"A Tough Guide to Fantasy Land" by Diana Wynne Jones.
This book is bloody brilliant! It looks like a parody style book but instead of just putting the boot into Tolkien instead it lists every possible fantasy novel cliche and describes them in terms of a travel guide to an imaginary world (naturally the map's at the front). Here's a few entries flipped to at random :-
Bread is quite well known in Fantasyland, but you will seldom get much of it and it will never be fresh. You might be given some to sop up some STEW in an INN of an evening, but in the morning, just as that day's baking should be ready, the Rules state that you will make a hurried departure, having time to grab up only a piece of stale loaf and a hunk of cheese.
Guards are the TOWN Watch and are quite useless. They always arrive too late to quell a TAVERN BRAWL or riot. This is because there are too few of them and all of them are stupid. Tourists will be glad of both of these facts at the point when they are trying to leave the town unseen.
Capital Letters at the beginnings of words are used liberally by the management according to Rules that transcend human understanding and may under no circumstances be questioned (see TABOO).
Wednesday, 5 December 2012
Yup, finally jumped on the bandwagon. Here's what I use in my campaign. Most of what I've owned has been lost along the way (big pile of Dragon magazines, old campaign notes, a bunch of books and heaps of board games) but life goes on. These days I use a modified version of the Pathfinder BB rules (does anyone use RAW?). 4th Edition has never been played but I thought it had I whole bunch of good ideas in it, not least chucking out the whole Great Wheel cosmology and introducing something a bit more usable.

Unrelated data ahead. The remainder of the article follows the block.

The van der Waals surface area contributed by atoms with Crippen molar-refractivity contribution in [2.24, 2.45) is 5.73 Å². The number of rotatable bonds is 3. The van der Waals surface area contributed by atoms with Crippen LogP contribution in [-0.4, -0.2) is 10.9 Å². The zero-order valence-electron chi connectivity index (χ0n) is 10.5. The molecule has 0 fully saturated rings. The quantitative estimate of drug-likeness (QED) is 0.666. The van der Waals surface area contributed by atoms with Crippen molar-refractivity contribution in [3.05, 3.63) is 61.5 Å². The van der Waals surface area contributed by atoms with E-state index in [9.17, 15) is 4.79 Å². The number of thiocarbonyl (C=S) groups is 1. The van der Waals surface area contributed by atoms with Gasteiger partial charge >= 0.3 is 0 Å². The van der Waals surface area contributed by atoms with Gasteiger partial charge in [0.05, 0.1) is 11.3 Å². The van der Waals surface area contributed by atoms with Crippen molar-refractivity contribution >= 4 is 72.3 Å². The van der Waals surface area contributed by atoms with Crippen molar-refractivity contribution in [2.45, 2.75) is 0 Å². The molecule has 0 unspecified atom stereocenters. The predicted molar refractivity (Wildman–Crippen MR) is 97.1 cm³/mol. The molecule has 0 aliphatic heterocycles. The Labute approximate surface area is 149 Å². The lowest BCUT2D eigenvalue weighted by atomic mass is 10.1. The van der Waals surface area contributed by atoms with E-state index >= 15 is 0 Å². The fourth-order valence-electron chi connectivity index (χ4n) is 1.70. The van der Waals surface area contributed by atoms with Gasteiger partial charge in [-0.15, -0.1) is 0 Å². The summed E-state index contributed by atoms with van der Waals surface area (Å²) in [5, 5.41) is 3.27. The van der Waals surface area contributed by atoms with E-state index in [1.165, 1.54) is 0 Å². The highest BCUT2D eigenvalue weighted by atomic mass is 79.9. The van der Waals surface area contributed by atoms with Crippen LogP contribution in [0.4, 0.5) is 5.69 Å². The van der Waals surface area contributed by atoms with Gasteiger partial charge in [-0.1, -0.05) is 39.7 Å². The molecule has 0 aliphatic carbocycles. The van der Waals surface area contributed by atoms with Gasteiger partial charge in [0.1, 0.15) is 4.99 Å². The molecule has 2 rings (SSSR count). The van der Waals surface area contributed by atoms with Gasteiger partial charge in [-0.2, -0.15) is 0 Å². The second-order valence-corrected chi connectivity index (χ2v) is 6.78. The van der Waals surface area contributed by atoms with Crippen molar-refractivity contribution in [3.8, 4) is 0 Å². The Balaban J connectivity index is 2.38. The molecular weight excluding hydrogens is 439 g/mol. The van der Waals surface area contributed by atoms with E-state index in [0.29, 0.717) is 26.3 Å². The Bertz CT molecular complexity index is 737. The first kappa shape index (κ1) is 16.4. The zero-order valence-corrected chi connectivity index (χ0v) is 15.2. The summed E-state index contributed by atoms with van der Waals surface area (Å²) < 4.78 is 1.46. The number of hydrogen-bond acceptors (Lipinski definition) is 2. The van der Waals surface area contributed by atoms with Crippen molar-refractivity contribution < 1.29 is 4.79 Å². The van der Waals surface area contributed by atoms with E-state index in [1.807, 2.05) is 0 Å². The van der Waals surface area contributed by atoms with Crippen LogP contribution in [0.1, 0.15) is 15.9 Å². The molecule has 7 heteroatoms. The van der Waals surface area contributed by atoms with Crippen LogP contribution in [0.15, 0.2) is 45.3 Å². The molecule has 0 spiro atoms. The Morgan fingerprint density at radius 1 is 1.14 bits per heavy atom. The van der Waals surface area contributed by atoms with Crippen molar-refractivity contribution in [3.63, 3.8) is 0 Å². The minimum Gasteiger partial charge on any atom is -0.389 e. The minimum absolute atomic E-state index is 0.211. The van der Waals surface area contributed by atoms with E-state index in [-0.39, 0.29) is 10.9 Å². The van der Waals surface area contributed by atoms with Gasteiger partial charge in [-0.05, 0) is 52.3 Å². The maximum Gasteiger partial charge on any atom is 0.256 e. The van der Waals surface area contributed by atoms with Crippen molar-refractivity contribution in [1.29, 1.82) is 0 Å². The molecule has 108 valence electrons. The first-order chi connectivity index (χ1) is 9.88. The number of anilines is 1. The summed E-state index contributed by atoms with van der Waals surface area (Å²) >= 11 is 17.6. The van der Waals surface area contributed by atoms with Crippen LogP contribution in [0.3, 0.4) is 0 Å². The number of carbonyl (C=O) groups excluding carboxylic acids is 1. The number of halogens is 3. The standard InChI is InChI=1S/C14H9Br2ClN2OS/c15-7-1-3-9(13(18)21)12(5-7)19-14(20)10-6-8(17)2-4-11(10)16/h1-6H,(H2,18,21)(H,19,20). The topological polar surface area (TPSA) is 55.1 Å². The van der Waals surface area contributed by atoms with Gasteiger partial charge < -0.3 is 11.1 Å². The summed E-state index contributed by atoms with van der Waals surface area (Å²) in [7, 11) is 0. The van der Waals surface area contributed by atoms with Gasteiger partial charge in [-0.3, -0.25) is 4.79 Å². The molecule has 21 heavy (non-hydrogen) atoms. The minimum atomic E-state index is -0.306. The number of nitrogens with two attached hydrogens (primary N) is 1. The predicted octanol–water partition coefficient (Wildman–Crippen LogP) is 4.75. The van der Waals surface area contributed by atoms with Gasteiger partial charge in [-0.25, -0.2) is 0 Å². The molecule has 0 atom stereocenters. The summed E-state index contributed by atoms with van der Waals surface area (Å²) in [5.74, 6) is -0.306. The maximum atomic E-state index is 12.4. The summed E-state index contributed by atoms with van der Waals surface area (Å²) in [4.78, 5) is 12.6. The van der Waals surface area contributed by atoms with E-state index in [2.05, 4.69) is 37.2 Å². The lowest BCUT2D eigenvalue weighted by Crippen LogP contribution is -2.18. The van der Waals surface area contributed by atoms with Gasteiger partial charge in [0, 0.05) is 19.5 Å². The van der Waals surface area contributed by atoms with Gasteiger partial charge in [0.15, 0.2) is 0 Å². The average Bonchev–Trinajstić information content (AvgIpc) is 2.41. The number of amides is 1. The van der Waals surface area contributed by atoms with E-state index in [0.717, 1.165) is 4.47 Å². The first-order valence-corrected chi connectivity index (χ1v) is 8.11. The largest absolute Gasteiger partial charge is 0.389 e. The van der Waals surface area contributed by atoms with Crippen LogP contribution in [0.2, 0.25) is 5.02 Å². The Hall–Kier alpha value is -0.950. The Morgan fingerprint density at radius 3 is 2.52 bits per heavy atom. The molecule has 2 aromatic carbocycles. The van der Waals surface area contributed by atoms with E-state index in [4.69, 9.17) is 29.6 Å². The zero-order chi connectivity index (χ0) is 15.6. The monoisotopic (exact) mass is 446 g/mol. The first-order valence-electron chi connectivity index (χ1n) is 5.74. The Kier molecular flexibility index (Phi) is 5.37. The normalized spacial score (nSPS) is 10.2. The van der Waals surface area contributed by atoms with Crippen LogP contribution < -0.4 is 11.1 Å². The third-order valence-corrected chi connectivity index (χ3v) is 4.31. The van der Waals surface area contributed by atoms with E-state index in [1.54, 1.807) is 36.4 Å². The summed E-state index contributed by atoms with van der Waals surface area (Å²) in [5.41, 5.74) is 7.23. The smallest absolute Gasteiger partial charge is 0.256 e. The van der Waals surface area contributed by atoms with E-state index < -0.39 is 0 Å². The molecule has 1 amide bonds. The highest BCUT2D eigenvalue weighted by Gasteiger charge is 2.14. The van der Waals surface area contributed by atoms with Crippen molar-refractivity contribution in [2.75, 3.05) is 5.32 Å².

Runequest was the first roleplaying game I ever bought. This isn't that copy but one I bought from The Games Room in Elm Hill, Norwich. The finest shop in all the multiverse if I do say so myself. I've been shopping there since I was eleven years old (I'm now 42!) and always pop in when I'm in town. Next to that is the famous red and blue books and the Book of Marvelous Magic followed by 1st Edition and some modules. I really like 2nd edition stuff. The fluff is really good but the rules were starting to creak even then.
Top shelf of non-D&D stuff. Paranoia is still one of my favourite ever games. Love Mutants and Masterminds too. Old Warhammer stuff is great for setting detail and ideas, I really like the grittiness of it. Merp is in there as well. Iron Crown produced the most beautiful role playing setting s ever made and I'd love to get hold of more of their stuff.
3rd Edition stuff and Greyhawk bits. Still love Greyhawk after all these years. My map is now getting quite tatty but maybe if I ask Santa nicely... The Forgotten Realms book was quite pricey when it came out but it really was worth it. You can see the writers weren't just bashing it out like they were in the mid-nineties. City State of the Invincible Overlord was bought purely for nostalgia. Great fun but totally bonkers. Lankmar, City of Adventure gets used more, it's just more to my taste.
There's my junk, hope you enjoyed the tour!